So, 14 months ago, this happened (as reported by Library Journal):
The new state biennial budget (FY 2012-13) in Texas, signed Tuesday by Governor Rick Perry, will reduce state funding for the Texas State Library and Archives Commission by 64 percent and will cut state funding for the agency’s library programs by 88 percent.
According to figures provided by the state library, the overall state library budget will shrink from $19.8 million each year of the two-year budget to $7.2 million. Funding for the state agency’s library programs will go from $12.8 million to $1.6 million. The Library Development and Library Resource Sharing divisions will be merged into a single division,
Jerilynn Williams, the president of the Texas Library Association and the director at Montogomery County Library, said the situation was dire.
“Everybody is just shaking their heads because this is more drastic than any measures we’ve seen in the past, and I’ve been around Texas libraries for more than 40 years. This is the worst Texas has ever seen,” she said.
“We are still reeling because programs that have been in place for decades, as well as the direct aid to libraries program will be no more when this budget goes into effect,” she said.
All funding for the Loan Star Libraries program has been eliminated. This program provides direct aid grants to public libraries throughout the state. The program received $13.4 million for FY10-11.
Because of Congressional action, the agency will receive $10.6 million in federal Library Services and Technology Act funding for FY12, $900,000 less than in FY11. “We expect further reduction in federal funds in subsequent years because we will not meet our federal maintenance of effort requirements,” Rudd wrote in her memo.
LSTA is the sole funding source for the state’s regional library systems and interlibrary loan (ILL). The regional systems will receive $2.5 million in FY12, down from $4.2 million, but “the future beyond FY12 is uncertain,” Rudd wrote.
In a statement on his website, Perry said the budget will help the state’s economy.
“… We followed the directions laid out by voters last November, and balanced our budget by prioritizing and reducing spending without raising taxes. I’m proud of Texas lawmakers’ hard work to accomplish this goal, which positions Texas for continued job growth and ongoing prosperity for Texas families in the years to come.”
Last Wednesday morning, less than an hour after submitting three Interlibrary Loan requests for research materials for a manuscript due next month, I received the following email:
APL Interlibrary Loan Service Change Oct 1, 2012
Wednesday, September 19, 2012 8:22 AM
From: “AustinPublicLibrary-Interlibrary Loan”
To: “Chris Barton”
Dear Interlibrary Loan customers,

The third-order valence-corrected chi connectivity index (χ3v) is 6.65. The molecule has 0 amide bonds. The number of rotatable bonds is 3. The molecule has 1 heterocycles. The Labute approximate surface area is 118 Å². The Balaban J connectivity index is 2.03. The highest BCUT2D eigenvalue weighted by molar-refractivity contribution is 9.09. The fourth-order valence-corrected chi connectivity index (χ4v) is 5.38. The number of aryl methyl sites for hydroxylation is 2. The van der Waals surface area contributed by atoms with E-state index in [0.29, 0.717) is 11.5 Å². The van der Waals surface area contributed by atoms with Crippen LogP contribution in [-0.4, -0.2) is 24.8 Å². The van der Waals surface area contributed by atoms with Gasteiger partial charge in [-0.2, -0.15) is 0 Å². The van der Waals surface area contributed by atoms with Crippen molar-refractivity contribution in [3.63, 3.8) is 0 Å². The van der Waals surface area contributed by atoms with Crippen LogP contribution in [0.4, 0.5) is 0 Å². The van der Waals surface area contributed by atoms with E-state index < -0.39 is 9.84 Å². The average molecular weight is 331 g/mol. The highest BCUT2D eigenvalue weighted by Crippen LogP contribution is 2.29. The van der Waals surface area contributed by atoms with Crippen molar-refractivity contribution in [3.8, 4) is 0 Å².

I am sharing with you the Austin Public Library’s (APL) plans for continuing interlibrary loan services. Beginning Monday, October 1, the Austin Public Library will be offering only one active InterLibrary Loan (ILL) transaction, including requests and check-outs, to customers.
The State grant funding for the Austin Public Library’s Interlibrary Loan service was drastically reduced in 2011. As a result, APL limited ILL services to books only and 5 items per library card. Since that time APL has been providing ILL service with no staff and no budget. We can no longer maintain this service at the current level.
Beginning October 1, 2012 the Austin Public Library will limit ILL requests to 1 active request per customer (reduction from the current 5). Requests are still limited to books only and there is no renewal. The Library hopes this reduces the cost and workload enough to make it sustainable. Offering only one active loan per customer means that a researcher can still request a critical resource that is not available in any other way.
Austin Public Library
One item, in hand or requested, at a time. I just don’t see myself getting those materials before my book is due. I do, however, appreciate the staff at the Austin Public Library for doing what they can to keep Interlibrary Loan going even in this skeletal form.
Coincidentally, lately I’ve been reading Christopher Hayes’ fascinating new book, Twilight of the Elites. In it, Hayes explains the role played by “social distance” — the degree to which, say, well-off politicians are cut off from and ignorant of the lives and needs of their constituents — in all sorts of national debacles where the poor have suffered from the actions of the powerful. This happens because those in power often can’t even conceive of the effect of their decisions on the members of our society that they never see. Think WMD. Think Katrina. Think the housing bubble.
My situation pales just a little compared to those examples. Still, I’m guessing that state and national legislators don’t do a lot of their own research at their local library, so this does help bring Hayes’ point home.